Saturday, December 22, 2007


When I dropped by Novena MRT the other day, a flood of memories washed over me. Alliance Française was located just next to it, and it used to be the usual venue of the annual drama production of the School of Communication and Information of NTU.

I enjoy acting, even though I'm not very good at it. People tend to think of it as something very easy to pull off - that's what it looks like on the outside, but try doing it. You need to warm-up, and relax. You need to understand the character. You need to think, feel and behave like how the character would think, feel and behave. It's a serious mind-whack for the serious minded. I've seen actors who can break into tears at the word 'go' - it's amazing. I could never really fully go into any character... my own persona would always invariably show up, and the character would be some wierd mish-mash of someone like me but not me.

I began to act in secondary school, during my days at Umar Pulavar Tamil Language Centre. It was a short play, where I had a role as a lawyer with a comic bent, but the comic fell flat as most of the drama was quite serious and intense (screaming and shouting and adolscent problems etc.). It was then re-staged on radio where I couldn't bear to hear my own voice on national radio.

Then in University, to escape the label of "the ECA-less person", I joined Paparazzi Productions, the drama troupe of the school. In 2003, I played this dude called Uncle Louie in Neil Simon's "Lost in Yonkers". To jazz up the character, I was told/I decided to have a New Yorker accent throughout the play. But, this too backfired as everyone else was speaking in Singapore English/Bukit Batok/whatever accent. So I was the only tall Indian man speaking in a crazy New Yorker accent and scaring all the small kids in the audience because the stage was so high and I was so tall and it was like some giant walking in and out. But I really enjoyed playing Uncle Louie, not because the character seemed to be the easy-going (suspected gangster) Uncle of 2 young boys, but because of a particular scene which involved the gangster side of the character being displayed to the boys at a particular scene.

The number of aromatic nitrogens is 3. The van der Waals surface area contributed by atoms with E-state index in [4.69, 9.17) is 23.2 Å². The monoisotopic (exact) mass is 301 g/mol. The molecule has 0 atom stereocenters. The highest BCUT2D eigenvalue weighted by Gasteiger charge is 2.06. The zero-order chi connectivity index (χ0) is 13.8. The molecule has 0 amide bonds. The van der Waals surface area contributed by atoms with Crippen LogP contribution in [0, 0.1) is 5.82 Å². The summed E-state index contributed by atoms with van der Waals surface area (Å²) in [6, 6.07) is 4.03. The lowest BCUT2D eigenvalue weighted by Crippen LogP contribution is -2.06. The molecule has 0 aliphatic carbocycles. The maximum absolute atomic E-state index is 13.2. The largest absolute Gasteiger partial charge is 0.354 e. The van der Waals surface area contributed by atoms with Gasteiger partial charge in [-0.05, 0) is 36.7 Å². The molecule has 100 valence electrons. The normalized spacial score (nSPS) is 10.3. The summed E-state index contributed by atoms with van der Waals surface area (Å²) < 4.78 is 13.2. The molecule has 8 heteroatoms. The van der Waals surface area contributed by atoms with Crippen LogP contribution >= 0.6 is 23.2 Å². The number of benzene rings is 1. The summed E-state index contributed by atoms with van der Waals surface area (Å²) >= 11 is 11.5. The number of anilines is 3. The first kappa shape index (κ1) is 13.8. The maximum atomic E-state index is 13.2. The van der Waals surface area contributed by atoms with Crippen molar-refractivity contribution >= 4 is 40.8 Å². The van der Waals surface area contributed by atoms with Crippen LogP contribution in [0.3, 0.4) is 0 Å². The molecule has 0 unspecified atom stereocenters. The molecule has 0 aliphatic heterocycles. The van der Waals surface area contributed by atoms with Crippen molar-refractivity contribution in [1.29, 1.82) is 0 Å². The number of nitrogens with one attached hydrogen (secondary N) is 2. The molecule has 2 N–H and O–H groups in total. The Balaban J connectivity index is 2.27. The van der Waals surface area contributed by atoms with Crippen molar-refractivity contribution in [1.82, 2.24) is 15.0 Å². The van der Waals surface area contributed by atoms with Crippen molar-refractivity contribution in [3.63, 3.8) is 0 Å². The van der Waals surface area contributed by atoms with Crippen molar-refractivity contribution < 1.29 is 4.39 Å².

Then the next year, the format of the drama production was changed. Instead of the traditional one-big-drama format, the director decided to make it a medley of 7 short plays. (My friend, who was the director, is a very talented theatre actress, scriptwriter and director of quite a number of plays. She has had quite a number of public performances and this medley was her "maiden directorial venture", to quote the cheesy film magazines.) Aptly entitled "A Bowl of Bon Bons", each of the actors had to play at least two different roles, in two short dramas. I played a work-obsessed executive who ignores his wife's feeling in "Split Decision", where the wife decides to leave at the end of the play without the husband even realising it.

The other play was called "Sure Thing", and this I really enjoyed. The story's premise was that anything could go wrong between 2 people who meet each other in a restaurant - the conversation might or might not develop depending on the things you say - or not. So, when the lead characters (there are only 2 folks in the play) meet, every time the girl or boy says something "politically incorrect" during a chat-up, a bells rings and the play is rewinded to the time just before the faux pax occured. The the right thing will be said and the conversation will develop. It was an amazing experience because my co-actress and myself had quite a bit of chemistry, and no two rehearsals were ever the same. There was a lot of experimenting and fun in doing that play.

Those were the memories of Alliance Francais - I decided not to act after that, as I felt it was a good experience enough to last quite a while. And it's not as if I'm some Daniel Day-Lewis. But I enjoy going to plays and dramas, where Thondan was the latest. I recently read about Pondok 2000, and it seems quite interesting too.

The main thing that puts me off, and many others I believe, is the price of tickets. The high price is needed to recover costs of props, venue booking, meals for actors and so on. But unfortunately, it is passed on to audiences as well. It can't be escaped, but I guess we simply have to choose which performances we wish to go to.

1 comment:

Anonymous said...

i remember watching that play..lava and i thought u were awesome as uncle louie.we absolutely loved it.hope all's good..take care mic!